Literary Tourism: The Last Bookstore in Los Angeles, California
A couple of weeks ago, I celebrated my 28th birthday by visiting my best friend Ethan in LA and I couldn’t pass up the plentiful opportunities for book nerdery!
I tend to do my literary tourism series where one post is dedicated to a whole city, but that’s just not going to work for LA. I went to four bookstores while there, as well as The Wizarding World of Harry Potter, and have over 100 pictures. And those are just the good ones––I took more.
Plus, The Last Book Store is perhaps the most bookishly Instagrammable place I’ve ever been, so it needs its own post. Keep reading; it won’t be hard to convince you why.
The Last Bookstore is in downtown LA in a massive building that formerly housed a bank. It takes up the better part of a city block and several of the bank’s quirks, like the vaults, are still visible and have been put to beautiful use by the bookstore.
My friend and my best friend’s partner, Kyle, accompanied me on the trip and helped me capture the magic. AKA, followed me around the store, waiting patiently to take my picture while I tried not to cry tears of joy.
The first thing you do when you walk in is look up. The ceiling is two stories high, adding a majestic air to the space. As if bookstores weren’t majestic enough on their own.
One of the first things I immediately noticed about The Last Bookstore is that they value visual art just as much as books and they don’t think that books are too sacred to make epic sculptures out of.
Ironically, this added an even more reverential air to the store. The sculptures are truly beautiful, born of love, not some misguided desire to destroy books, and you can’t help but be drawn in by them.
The Last Bookstore also has a sense of humor. The marquee going into the comics and graphic section for one. But the best part was the sign you see upon exiting this same section (and I regret forgetting to get a picture of this!). It says something to the effect of “Please do not remove the books from this section unless you’re planning on buying the damn thing.”
This is one of those bank vaults that has been repurposed into a reading room. It seems appropriate that old books are in a cozy, cute little room of their own.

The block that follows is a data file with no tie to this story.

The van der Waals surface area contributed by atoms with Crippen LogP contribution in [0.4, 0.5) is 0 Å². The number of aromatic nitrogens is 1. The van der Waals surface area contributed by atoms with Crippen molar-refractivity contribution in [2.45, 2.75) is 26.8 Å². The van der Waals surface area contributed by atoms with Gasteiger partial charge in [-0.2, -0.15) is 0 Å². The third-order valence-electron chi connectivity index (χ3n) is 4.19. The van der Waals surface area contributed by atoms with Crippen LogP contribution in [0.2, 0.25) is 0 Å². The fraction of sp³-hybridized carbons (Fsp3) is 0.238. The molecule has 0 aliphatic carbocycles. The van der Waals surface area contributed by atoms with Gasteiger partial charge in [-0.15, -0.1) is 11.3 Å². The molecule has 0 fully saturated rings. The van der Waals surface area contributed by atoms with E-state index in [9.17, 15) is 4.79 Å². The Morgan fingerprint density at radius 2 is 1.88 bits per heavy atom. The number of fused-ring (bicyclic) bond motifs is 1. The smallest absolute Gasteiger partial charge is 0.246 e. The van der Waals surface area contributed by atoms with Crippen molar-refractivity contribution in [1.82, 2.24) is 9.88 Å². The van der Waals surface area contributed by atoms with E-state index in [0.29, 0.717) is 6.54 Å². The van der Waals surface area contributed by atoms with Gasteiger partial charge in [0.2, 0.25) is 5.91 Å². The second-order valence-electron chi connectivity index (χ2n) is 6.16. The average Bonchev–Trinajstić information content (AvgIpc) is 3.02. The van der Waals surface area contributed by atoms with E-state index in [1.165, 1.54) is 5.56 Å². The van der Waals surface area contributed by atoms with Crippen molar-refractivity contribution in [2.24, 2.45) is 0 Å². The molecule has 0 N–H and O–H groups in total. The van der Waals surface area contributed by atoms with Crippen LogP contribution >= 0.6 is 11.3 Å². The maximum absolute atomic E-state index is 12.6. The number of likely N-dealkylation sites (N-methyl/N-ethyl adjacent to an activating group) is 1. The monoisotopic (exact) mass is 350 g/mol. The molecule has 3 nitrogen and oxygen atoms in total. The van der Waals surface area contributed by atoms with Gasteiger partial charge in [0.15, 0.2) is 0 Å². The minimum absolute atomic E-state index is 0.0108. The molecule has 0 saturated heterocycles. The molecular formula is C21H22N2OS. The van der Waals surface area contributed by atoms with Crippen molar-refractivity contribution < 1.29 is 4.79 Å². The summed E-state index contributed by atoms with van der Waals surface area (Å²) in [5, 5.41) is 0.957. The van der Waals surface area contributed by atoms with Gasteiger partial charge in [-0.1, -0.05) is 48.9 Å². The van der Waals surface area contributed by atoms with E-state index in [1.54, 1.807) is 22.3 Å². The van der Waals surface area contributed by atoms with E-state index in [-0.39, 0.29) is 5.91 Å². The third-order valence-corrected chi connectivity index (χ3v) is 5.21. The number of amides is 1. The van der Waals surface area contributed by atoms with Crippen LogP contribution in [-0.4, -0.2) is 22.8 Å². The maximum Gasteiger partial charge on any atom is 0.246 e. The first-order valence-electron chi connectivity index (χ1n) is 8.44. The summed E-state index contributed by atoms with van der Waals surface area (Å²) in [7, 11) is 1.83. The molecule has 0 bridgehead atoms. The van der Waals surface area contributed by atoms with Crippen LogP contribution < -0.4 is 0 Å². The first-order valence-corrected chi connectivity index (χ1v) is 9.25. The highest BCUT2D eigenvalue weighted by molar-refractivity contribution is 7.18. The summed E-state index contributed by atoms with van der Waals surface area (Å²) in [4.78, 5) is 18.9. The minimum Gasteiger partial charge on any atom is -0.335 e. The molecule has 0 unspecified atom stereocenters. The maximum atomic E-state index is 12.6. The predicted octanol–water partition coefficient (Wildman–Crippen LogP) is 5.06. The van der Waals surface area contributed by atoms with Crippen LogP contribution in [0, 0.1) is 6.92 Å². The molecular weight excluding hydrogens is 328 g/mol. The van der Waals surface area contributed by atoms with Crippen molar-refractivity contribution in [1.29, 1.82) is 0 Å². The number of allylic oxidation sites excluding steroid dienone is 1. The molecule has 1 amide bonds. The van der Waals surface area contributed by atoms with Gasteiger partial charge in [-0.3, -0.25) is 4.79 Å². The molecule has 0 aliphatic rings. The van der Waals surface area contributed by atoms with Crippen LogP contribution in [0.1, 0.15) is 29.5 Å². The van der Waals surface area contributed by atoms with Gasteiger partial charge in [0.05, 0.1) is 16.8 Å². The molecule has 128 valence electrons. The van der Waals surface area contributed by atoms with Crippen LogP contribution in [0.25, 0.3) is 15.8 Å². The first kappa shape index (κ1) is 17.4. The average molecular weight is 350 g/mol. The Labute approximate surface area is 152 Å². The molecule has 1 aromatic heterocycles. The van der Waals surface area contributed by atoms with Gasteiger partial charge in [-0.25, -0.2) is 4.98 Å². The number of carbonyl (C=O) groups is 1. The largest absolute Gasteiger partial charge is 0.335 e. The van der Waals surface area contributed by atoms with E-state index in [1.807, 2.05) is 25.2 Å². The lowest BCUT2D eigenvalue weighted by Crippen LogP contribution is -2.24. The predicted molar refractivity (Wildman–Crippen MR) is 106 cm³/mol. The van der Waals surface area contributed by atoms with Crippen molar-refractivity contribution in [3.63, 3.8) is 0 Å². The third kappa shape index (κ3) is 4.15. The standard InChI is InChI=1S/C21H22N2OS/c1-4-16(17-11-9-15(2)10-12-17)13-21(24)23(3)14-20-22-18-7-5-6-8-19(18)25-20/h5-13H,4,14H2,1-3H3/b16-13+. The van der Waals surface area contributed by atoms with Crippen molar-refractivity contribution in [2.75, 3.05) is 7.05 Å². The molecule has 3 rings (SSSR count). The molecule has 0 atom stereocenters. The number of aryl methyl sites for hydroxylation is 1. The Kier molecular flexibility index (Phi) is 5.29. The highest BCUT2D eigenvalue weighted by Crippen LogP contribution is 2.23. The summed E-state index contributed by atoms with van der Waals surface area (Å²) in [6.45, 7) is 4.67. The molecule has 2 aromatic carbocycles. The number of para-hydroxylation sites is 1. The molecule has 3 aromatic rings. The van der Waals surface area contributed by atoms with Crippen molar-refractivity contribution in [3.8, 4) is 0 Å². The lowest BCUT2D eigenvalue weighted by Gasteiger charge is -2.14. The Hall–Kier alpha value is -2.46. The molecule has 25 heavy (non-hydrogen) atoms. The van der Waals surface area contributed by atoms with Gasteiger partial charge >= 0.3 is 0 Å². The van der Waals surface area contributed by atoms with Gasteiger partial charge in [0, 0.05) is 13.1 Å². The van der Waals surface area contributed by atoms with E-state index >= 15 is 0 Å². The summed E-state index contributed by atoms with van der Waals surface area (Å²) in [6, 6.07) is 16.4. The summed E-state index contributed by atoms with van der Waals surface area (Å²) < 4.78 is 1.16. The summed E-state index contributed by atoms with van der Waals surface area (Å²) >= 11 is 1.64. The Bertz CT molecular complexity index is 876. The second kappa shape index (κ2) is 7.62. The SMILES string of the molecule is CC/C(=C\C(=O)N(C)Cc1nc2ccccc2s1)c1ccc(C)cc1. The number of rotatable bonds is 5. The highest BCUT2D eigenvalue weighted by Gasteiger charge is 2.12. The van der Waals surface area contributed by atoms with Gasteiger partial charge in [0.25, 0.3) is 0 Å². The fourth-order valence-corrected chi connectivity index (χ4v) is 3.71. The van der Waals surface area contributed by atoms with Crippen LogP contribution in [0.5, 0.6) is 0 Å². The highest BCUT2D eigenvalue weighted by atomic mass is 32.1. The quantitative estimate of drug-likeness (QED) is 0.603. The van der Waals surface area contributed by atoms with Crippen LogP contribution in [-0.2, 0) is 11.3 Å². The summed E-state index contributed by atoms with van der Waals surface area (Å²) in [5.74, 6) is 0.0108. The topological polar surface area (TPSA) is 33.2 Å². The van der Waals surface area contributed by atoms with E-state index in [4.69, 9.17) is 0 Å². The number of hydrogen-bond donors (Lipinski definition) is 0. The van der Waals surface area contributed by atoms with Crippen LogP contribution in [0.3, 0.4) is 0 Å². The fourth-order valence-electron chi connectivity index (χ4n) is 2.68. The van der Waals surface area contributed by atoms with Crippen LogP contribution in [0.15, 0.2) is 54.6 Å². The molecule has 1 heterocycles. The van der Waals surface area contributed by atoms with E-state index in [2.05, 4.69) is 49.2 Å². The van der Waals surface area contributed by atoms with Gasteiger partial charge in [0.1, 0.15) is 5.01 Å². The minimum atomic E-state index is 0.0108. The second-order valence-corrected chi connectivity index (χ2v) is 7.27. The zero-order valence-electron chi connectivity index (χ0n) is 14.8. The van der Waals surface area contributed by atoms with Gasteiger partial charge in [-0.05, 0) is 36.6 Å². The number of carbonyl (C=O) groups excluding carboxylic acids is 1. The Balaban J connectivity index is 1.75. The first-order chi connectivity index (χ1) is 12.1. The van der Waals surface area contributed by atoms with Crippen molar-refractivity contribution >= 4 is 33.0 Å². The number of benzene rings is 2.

These book sculptures were my favorite. And after the wedding crafts I did with old copies of Reader’s Digest, I’m feeling a little inspired to recreate these in my house… But I’d have to give up some of my beloved shelf space for books I actually want to read, so that’s the only thing that’s stopping me.
This view! I told you this place was majestic!
And of course I went for the obligatory Instagram shot. You’ve probably seen this book arch all over the internet, but it was too cool not to experience for myself.
It looks so basic compared to the other pieces of art all over The Last Bookstore, but THIS piece is my favorite. It speaks to me because, even as a little kid, I’ve always known that books could change the world and the education paves the way for peace.
I think the world would be a better place if we replaced weapons of mass destruction with weapons of mass education. Books, not bombs. Books, not guns.
The labyrinth is where most of the art is, including the book arch and the cool shelves. It’s like a winding maze into a wonderland of books. It sounds cliche to say it’s magic, but it’s hard to describe it with honesty any other way.
I don’t know if the elephant head is real or not, but I really hope not.
I don’t much believe in competition, as I believe there’s always more room at the top and always more room for cool stuff. But if I had to pick a new favorite bookstore… The Last Bookstore takes the cake. I say that because it’s a bookstore, but it’s also an experience.
One of the many reasons book nerds read is because they want to be whisked away into a new reality. For a bookstore to recreate that experience is beyond lovely. If you ever get the chance to go, I can’t recommend it highly enough.
And of course I bought a book! Eve Babitz is one of the quintessential LA writers, so I went with her recently reissued novel Sex & Rage.